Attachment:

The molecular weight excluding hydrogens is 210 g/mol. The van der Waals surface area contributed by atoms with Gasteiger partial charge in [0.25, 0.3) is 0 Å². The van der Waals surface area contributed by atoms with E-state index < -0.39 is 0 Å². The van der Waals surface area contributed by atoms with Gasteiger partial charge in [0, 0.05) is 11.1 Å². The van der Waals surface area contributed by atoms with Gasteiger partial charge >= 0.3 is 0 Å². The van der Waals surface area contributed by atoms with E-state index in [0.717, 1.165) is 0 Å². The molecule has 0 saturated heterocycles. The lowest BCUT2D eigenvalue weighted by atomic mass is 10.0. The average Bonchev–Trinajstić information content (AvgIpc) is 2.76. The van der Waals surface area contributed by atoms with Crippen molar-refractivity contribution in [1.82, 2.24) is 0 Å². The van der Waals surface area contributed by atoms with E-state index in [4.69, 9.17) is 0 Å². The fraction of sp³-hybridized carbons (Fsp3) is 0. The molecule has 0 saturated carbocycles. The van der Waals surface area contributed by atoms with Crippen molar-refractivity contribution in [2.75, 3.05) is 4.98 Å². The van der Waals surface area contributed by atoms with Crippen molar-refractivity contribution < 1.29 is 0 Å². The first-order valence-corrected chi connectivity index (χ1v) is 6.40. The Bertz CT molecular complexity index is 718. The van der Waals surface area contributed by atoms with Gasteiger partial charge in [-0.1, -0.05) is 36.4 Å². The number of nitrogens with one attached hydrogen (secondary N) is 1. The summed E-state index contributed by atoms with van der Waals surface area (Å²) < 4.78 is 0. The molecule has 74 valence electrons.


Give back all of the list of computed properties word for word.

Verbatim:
The molecular weight excluding hydrogens is 210 g/mol. The van der Waals surface area contributed by atoms with Gasteiger partial charge in [0.25, 0.3) is 0 Å². The van der Waals surface area contributed by atoms with E-state index < -0.39 is 0 Å². The van der Waals surface area contributed by atoms with Gasteiger partial charge in [0, 0.05) is 11.1 Å². The van der Waals surface area contributed by atoms with Gasteiger partial charge >= 0.3 is 0 Å². The van der Waals surface area contributed by atoms with E-state index in [0.717, 1.165) is 0 Å². The molecule has 0 saturated heterocycles. The lowest BCUT2D eigenvalue weighted by atomic mass is 10.0. The average Bonchev–Trinajstić information content (AvgIpc) is 2.76. The van der Waals surface area contributed by atoms with Crippen molar-refractivity contribution in [1.82, 2.24) is 0 Å². The van der Waals surface area contributed by atoms with E-state index in [4.69, 9.17) is 0 Å². The fraction of sp³-hybridized carbons (Fsp3) is 0. The molecule has 0 saturated carbocycles. The van der Waals surface area contributed by atoms with Crippen molar-refractivity contribution in [2.75, 3.05) is 4.98 Å². The van der Waals surface area contributed by atoms with Crippen molar-refractivity contribution < 1.29 is 0 Å². The first-order valence-corrected chi connectivity index (χ1v) is 6.40. The Bertz CT molecular complexity index is 718. The van der Waals surface area contributed by atoms with Gasteiger partial charge in [-0.1, -0.05) is 36.4 Å². The number of nitrogens with one attached hydrogen (secondary N) is 1. The summed E-state index contributed by atoms with van der Waals surface area (Å²) < 4.78 is 0. The molecule has 74 valence electrons.